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Intercommodity price transmittal : analysis offood markets in Ghana

  • Alderman, Harold

This report expands on a dynamic model of market integration to investigate how information is transmitted across commodities. The author investigates one property of an efficient market : the full use of available information. Studies of spatial price integration simultaneously looks at the flow of information and commodities. The author investigates the flow of information within a single spatial market and the relationship between prices in spatially separate markets. He studies intercommodity price transmittal from two perspectives. First, he asks whether the government can concentrate on a single commodity price, yet achieve policy objectives in a broader arena. This is important in Ghana because no single commodity dominates consumers'food budgets. The author finds that price movements for the main cereal consumed in the country (maize) are fully transmitted to other regions. Second, he investigates the working of commodity markets in developing countries. He notes imperfections in the way markets process information. There are several possible explanations for this market inefficiency. Traders may set prices for other coarse grains in response to information about maize prices. Another possibility is that some traders may not deal in all grains and thus have different costs of acquiring information. In short the author's dynamic model of price integration indicates functional efficiency in Ghana.

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Paper provided by The World Bank in its series Policy Research Working Paper Series with number 884.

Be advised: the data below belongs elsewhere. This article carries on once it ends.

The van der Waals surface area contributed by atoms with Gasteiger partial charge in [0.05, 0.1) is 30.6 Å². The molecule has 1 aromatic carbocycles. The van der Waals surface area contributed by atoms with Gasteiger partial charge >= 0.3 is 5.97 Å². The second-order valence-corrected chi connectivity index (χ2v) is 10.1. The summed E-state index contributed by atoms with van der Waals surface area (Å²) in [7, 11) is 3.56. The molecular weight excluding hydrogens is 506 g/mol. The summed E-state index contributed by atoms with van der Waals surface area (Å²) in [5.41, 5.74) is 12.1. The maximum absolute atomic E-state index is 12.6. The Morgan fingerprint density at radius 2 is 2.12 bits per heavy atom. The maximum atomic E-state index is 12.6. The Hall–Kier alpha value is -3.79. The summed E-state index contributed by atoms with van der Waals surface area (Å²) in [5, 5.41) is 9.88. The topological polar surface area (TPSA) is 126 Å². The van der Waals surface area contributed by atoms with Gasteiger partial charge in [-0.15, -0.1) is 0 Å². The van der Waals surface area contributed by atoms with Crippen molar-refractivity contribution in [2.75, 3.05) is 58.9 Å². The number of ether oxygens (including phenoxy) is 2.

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Date of creation: 30 Apr 1992
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Handle: RePEc:wbk:wbrwps:884
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  1. Durbin, J, 1970. "Testing for Serial Correlation in Least-Squares Regression When Some of the Regressors are Lagged Dependent Variables," Econometrica, Econometric Society, vol. 38(3), pages 410-21, May.
  2. Schwert, G William, 2002. "Tests for Unit Roots: A Monte Carlo Investigation," Journal of Business & Economic Statistics, American Statistical Association, vol. 20(1), pages 5-17, January.
  3. Harriss, Barbara, 1979. "There is Method in My Madness: Or is it Vice Versa? Measuring Agricultural Market Performance," Food Research Institute Studies, Stanford University, Food Research Institute, issue 02.
  4. Granger, Clive W J, 1986. "Developments in the Study of Cointegrated Economic Variables," Oxford Bulletin of Economics and Statistics, Department of Economics, University of Oxford, vol. 48(3), pages 213-28, August.
  5. Heytens, Paul J., 1986. "Testing Market Integration," Food Research Institute Studies, Stanford University, Food Research Institute, issue 01.
  6. Deaton, Angus S, 1977. "Involuntary Saving through Unanticipated Inflation," American Economic Review, American Economic Association, vol. 67(5), pages 899-910, December.
  7. Kling, Catherine L. & Sexton, Richard & Carman, Hoy, 1991. "Market Integration, Efficiency of Arbitrage, and Imperfect Competition: Methodology and Application to U.S. Celery," Staff General Research Papers 1609, Iowa State University, Department of Economics.
  8. Hendry, David F. & Pagan, Adrian R. & Sargan, J.Denis, 1984. "Dynamic specification," Handbook of Econometrics, in: Z. Griliches† & M. D. Intriligator (ed.), Handbook of Econometrics, edition 1, volume 2, chapter 18, pages 1023-1100 Elsevier.
  9. Engle, Robert F & Granger, Clive W J, 1987. "Co-integration and Error Correction: Representation, Estimation, and Testing," Econometrica, Econometric Society, vol. 55(2), pages 251-76, March.
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